“Excuse me, Miss. I’m curious about what you’re doing there.” The old man motioned toward the sand as he spoke.
“Is this something personal, or artistic?”
I didn’t realize anyone had been watching me carve the sand with my toes—camera in hand—so I was somewhat startled by his question.
“Both,” I suppose.
“I lost my little brother two years ago today so that makes it personal. And, it’s artistic because I created a blog in his memory. When I leave here, I’ll post these photographs and try to write about my experience.”
“I’m so sorry for your loss.” His eyes were kind as he respectfully tipped his worn denim hat toward me. I couldn’t help but notice his thin frame and knobby knees.
“Thank you.” I responded, looking into the old man’s eyes.
“How did he die?”
Ah, now there’s a question that is always awkward; kind of like the old man himself.
“He killed himself.”
My answer startled both of us. Having been asked that question numerous times over the last two years, I’ve always used the phrase, “Jay took his life,” when responding. Somehow saying it that way felt less…intense. It also seemed to soften the blow and minimize the discomfort for the person who asked and for me. That question never gets any easier to answer. While I jump at the chance to talk about my loss as most grieving people do, the suicide factor always pierces my heart clean through.
“I’m so sorry.”
The old man’s sincerity was rather refreshing.
“Thank you for wanting to know.” I said. “Most people don’t, or at least they won’t risk asking.”
“Well, it’s beautiful what you’re doing there…for your brother,” he said. “Really beautiful.”
“This is the best part,” I explained. “Watch what happens next.”
We watched as the tide came in, bringing the magenta-colored daisies with it.
A few minutes later, a woman who was walking along the shoreline began plucking up each one of the daises from the sand and surf.
Soon she cradled the entire bouquet.
I could tell the man was concerned about her picking up the very same flowers I had so tearfully released into the sea.
“It’s alright,” I said, responding to his worry before he had the chance to admit it.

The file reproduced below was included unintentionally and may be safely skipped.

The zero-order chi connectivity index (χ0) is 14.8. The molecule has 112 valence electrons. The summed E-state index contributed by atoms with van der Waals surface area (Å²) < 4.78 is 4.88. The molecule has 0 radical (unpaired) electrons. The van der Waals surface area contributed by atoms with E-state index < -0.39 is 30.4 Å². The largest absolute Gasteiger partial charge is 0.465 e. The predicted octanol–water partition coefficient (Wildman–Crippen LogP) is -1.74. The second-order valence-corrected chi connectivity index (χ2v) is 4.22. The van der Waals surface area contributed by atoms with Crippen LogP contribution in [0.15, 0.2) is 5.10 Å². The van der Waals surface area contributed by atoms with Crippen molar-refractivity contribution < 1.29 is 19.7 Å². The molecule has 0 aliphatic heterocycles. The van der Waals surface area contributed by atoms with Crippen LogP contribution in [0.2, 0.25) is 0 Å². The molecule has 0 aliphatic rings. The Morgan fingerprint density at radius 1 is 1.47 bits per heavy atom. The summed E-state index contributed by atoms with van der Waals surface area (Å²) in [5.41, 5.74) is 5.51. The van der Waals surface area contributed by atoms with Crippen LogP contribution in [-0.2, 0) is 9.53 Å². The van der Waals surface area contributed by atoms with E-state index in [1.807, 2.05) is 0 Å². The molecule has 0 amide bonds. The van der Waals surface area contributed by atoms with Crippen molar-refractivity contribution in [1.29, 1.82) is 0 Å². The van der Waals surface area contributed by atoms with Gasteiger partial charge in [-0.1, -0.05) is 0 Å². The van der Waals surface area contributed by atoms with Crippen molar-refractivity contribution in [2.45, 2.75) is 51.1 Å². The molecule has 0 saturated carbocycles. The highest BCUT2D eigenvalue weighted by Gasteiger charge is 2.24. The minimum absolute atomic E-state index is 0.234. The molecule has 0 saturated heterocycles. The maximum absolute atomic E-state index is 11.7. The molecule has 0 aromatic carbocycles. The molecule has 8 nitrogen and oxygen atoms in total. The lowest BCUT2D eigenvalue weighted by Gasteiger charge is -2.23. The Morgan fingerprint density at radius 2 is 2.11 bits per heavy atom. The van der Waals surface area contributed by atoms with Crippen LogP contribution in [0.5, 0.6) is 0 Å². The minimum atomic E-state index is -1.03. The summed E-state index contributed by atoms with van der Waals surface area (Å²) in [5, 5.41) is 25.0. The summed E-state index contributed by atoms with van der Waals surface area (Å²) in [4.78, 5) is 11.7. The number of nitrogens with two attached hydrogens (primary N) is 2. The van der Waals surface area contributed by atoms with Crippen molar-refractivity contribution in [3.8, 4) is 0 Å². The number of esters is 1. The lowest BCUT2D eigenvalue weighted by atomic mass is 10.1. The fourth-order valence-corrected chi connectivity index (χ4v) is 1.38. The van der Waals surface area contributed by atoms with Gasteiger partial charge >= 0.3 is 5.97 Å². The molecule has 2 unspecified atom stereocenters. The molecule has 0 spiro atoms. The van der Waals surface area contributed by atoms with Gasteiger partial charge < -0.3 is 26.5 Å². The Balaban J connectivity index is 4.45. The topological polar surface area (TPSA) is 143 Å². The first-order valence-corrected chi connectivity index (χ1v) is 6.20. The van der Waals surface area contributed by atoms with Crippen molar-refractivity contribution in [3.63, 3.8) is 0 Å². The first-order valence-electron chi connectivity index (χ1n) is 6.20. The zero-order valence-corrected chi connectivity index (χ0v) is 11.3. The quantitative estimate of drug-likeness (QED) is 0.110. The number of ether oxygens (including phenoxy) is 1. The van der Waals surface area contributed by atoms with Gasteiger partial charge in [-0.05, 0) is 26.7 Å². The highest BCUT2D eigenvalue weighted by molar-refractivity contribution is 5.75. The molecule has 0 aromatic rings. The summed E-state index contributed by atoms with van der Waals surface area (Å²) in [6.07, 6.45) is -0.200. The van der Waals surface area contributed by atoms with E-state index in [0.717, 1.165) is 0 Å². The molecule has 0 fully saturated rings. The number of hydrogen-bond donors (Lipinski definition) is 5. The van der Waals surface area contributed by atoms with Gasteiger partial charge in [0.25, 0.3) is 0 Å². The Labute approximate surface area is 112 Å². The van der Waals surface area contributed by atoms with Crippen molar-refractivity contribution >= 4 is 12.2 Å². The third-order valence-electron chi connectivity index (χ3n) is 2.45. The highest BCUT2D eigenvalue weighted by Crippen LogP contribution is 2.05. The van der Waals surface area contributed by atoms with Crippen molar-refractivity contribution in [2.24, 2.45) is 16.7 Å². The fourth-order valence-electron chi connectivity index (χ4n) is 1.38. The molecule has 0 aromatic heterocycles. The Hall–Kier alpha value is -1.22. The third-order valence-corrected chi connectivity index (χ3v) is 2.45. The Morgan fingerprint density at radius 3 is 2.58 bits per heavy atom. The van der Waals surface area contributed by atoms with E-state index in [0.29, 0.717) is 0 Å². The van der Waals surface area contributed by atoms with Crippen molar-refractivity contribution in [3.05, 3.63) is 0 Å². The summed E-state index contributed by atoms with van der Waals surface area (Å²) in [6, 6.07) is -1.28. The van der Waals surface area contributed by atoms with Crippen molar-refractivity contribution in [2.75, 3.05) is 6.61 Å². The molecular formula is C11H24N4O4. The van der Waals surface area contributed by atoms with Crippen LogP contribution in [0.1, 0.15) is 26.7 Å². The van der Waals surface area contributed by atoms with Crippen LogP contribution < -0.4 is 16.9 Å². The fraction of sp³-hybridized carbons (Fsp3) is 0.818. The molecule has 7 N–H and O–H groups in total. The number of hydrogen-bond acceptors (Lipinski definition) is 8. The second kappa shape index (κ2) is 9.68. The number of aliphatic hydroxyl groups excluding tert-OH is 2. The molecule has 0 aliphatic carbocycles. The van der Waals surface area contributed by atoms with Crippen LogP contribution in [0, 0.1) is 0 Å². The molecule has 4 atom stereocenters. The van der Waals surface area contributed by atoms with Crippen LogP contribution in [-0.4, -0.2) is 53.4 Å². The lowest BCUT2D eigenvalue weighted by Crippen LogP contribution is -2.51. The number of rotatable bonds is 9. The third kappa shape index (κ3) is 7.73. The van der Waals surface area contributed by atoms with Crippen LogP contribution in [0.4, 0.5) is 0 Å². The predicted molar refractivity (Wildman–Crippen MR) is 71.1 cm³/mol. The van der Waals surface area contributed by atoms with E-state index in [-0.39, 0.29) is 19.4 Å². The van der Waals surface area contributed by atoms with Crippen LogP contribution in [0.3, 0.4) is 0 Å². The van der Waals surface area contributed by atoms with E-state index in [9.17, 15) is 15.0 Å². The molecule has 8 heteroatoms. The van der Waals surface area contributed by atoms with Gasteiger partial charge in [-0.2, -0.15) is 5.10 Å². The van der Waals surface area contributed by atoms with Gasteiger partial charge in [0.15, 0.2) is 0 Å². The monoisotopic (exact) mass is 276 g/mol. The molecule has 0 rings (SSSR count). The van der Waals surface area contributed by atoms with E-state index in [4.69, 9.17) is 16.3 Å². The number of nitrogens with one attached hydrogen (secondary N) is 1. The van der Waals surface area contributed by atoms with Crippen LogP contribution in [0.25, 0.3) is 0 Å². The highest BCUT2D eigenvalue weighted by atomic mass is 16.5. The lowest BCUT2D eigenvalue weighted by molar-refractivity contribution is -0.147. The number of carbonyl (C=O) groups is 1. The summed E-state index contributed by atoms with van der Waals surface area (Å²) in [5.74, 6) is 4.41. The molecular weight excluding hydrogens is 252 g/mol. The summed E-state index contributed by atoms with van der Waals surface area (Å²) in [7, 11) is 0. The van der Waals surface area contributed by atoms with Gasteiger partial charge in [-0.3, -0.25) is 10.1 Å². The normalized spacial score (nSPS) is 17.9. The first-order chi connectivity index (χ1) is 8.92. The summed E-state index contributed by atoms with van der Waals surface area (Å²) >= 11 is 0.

“Every time I release flowers in Jay’s memory, I sit back and watch them for a while. Eventually, the tide brings them back and someone comes by to gather them up with wonder, as if the ocean has handed them a miracle. The last time I did it, a little blonde girl ran along the sand and presented her mother with an ocean-bouquet. I watched as she pointed to the flowers and then out to the waves, trying to explain to her mother where the flowers came from.”
“As I release the flowers, I guess I release my brother all over again. Each petal represents a memory that I treasure. And somehow, God gives Jay back to me. God allows Jay’s memory to be a thing of beauty for someone else who never even knew him.”
“Jay’s life still brings joy, even through his death.”
We sat there for about fifteen minutes talking about life and loss and God before the old man finally stood up, dusted the sand off his cargo shorts, and reached out to shake my hand.
“Bless you,” I said, as he turned and walked away.
Just before I gathered up my things to vacate my sacred spot, a single magenta daisy caught my eye.
I coddled it gently, as if I was cupping Jay’s face right there in my hands.
You see, that’s the funny thing about grief. The more you let go, the more God gives you back. I know that’s not some new earth-shattering lesson or anything. It’s been a part of God’s economy from the get-go. Jesus Himself said, “Whoever finds their life will lose it, and whoever loses their life for my sake will find it” (Matthew 10:39).
But the difference is that now, I know this truth.
I know it because I’ve lived it.
I am living it.
Sometimes you just have to live something out for yourself, before it becomes really real, you know?
As a fellow survivor so poignantly put it,
“Once I accepted he was gone…”
“I realized he never really left.”